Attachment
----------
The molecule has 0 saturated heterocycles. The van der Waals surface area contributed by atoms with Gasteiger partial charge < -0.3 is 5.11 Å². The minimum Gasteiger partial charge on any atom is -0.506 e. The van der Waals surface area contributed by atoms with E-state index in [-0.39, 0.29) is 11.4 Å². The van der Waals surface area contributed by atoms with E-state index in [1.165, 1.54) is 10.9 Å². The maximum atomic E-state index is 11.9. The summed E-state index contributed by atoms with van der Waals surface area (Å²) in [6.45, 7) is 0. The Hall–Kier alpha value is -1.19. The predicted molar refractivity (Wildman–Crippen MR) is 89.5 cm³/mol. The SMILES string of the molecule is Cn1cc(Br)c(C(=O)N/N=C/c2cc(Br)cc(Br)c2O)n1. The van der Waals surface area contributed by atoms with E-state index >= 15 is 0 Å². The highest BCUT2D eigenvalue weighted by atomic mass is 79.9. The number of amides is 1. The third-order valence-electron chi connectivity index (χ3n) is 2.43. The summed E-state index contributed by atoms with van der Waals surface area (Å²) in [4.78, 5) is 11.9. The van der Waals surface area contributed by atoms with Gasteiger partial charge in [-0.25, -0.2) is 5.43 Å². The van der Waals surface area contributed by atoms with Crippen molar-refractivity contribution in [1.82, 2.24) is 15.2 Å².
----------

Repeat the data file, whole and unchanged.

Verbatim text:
The molecule has 0 saturated heterocycles. The van der Waals surface area contributed by atoms with Gasteiger partial charge < -0.3 is 5.11 Å². The minimum Gasteiger partial charge on any atom is -0.506 e. The van der Waals surface area contributed by atoms with E-state index in [-0.39, 0.29) is 11.4 Å². The van der Waals surface area contributed by atoms with E-state index in [1.165, 1.54) is 10.9 Å². The maximum atomic E-state index is 11.9. The summed E-state index contributed by atoms with van der Waals surface area (Å²) in [6.45, 7) is 0. The Hall–Kier alpha value is -1.19. The predicted molar refractivity (Wildman–Crippen MR) is 89.5 cm³/mol. The SMILES string of the molecule is Cn1cc(Br)c(C(=O)N/N=C/c2cc(Br)cc(Br)c2O)n1. The van der Waals surface area contributed by atoms with E-state index >= 15 is 0 Å². The highest BCUT2D eigenvalue weighted by atomic mass is 79.9. The number of amides is 1. The third-order valence-electron chi connectivity index (χ3n) is 2.43. The summed E-state index contributed by atoms with van der Waals surface area (Å²) in [4.78, 5) is 11.9. The van der Waals surface area contributed by atoms with Gasteiger partial charge in [-0.25, -0.2) is 5.43 Å². The van der Waals surface area contributed by atoms with Crippen molar-refractivity contribution in [1.82, 2.24) is 15.2 Å².